Bio and Bylines

A graduate of Sonoma State University, Jamison is a former bodybuilder and fitness instructor. He also worked as a Christmas tree salesman and manager of a children’s clothing store before devoting himself to writing. He has written for, among others, The New York Times, The Washington Post, Men’s Journal, The Los Angeles Times, Vox, and VICE.

Jamison has appeared in Forgotten Plague, a documentary about ME/CFS, and a seven-episode Netflix original series released in 2018. He was also featured on WBUR’s Modern Love podcast and Dax Shepard’s Armchair Expert podcast, as well as in articles published by Pacific Standard and HuffPost.

In addition, Jamison has written for:

-“Love Means Never Having to say … Anything,The New York Times, May, 2018.

“Owning a Car Shouldn’t Strip me of the Food Stamps I Need to Survive,” The Washington Post, December, 2019.

-“I’m not ‘addicted’ to my smartphone. I depend on it to survive,” The Los Angeles Times, April, 2017.

-“Writing for Myself,” Writer’s Digest, May, 2018.

-“I didn’t want a child until I got a chronic illness. Now I might never be able to have one,” The Washington Post, July, 2017

-“Dear anti-Trump protesters,” Vox, February, 2017.

– “Life Without Sex,” Men’s Journal, November, 2016.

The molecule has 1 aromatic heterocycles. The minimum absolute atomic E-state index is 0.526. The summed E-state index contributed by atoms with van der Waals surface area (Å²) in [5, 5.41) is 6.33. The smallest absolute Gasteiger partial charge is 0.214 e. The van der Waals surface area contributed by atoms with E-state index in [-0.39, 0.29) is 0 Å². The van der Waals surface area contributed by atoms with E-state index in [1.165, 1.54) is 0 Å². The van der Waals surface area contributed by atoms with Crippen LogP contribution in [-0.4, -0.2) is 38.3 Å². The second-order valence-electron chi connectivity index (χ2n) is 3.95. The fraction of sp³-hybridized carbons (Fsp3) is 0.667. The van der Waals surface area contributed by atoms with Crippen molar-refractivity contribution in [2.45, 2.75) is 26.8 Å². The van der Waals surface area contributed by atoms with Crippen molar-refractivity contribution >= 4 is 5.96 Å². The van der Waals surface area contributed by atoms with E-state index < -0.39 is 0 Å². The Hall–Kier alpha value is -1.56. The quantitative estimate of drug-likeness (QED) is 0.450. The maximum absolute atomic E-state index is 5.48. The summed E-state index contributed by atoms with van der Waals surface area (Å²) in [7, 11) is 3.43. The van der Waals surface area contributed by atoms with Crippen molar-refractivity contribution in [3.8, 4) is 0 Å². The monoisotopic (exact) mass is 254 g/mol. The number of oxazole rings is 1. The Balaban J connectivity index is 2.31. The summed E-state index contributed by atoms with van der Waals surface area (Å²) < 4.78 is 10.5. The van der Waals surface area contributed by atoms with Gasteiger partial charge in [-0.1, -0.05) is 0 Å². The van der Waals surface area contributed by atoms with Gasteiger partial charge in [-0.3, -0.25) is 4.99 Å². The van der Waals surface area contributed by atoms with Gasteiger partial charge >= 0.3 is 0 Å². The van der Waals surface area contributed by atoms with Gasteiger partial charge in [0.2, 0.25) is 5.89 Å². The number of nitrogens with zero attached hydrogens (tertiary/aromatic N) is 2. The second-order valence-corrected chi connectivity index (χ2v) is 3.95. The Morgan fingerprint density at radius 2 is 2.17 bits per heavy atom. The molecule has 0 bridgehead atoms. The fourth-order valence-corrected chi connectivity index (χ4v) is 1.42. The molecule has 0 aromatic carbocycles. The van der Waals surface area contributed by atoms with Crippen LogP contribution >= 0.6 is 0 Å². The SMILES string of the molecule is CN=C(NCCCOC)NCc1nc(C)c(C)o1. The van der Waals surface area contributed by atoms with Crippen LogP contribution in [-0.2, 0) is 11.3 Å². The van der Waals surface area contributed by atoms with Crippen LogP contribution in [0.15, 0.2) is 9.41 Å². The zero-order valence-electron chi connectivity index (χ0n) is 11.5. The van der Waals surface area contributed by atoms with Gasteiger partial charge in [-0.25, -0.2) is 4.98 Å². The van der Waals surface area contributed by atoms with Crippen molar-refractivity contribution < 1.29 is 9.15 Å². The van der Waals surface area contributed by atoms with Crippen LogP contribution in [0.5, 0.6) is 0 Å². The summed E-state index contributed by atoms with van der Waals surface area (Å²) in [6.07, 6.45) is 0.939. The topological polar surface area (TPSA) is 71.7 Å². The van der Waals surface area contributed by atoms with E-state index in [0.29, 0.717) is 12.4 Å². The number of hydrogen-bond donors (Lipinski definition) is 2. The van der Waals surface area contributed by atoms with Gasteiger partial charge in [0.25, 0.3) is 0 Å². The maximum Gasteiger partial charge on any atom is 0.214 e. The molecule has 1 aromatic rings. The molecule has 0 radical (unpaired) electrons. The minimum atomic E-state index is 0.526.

– “I was a Weight Lifter, and Then I got Mono,” Tonic by VICE, May, 2017.

– “I’m a disabled person, and Siri changed my life. Then I lost the ability to speak,” Mic, June, 2017.

– “The Day I Killed Someone,” The Bold Italic, April, 2017.

– “Meeting my Mugger,” The Bold Italic, July, 2017.

– “My Chronic Illness Will Bankrupt Me If Obamacare is Repealed,” Bustle, February, 2017.

– “Research on chronic illness good for patients and the environment,” The Oregonian, December, 2016.

– “A psychosomatic diagnosis is a doctor’s way of saying, ‘I don’t have a clue,'” Quartz, January, 2017.

Bustle, April, 2017.

TalkPoverty, March, 2017.

The Good Men Project, March, 2017.

The Motley Fool, November, 2013.

Elite Daily, January, 2014.

Jamison’s Story

On November 28th, 2010, during a three-hour workout, I got sick. Up to that point, I had been spending more than five-hours working out each day doing squats, curls, presses, and every other type of exercise. By age 22, I had spent more than 12,000 hours in the gym. And I loved every minute of it.

My obsession with exercise was about much more than a narcissistic quest to look good and compete as a bodybuilder. I became certified as a personal trainer and started working out with clients and teaching group fitness classes. As much as I enjoyed the rush of deadlifting 400-pounds, or bench pressing twice my body weight, I got equal enjoyment from crawling through the fitness trenches with my clients. By the time that fateful day in November of 2010 rolled around, I had a burgeoning career and a life I loved.

Then I got sick.

At the pinnacle of my life as a personal trainer, bodybuilder, and college student, my life was upended by a mysterious illness. Eventually I was diagnosed with myalgic encephalomyelitis (ME/CFS) and Lyme disease. By age 28, I was bedridden and couldn’t even lift a fork. For months I teetered on the brink of death, unable to speak, eat solid food, or elevate my body.

After being given anti-virals, and other treatments, I slowly started to regain my health. While I haven’t had a full recovery, I have improved enough to tell my story through my blog and other writings, which can be found on this site.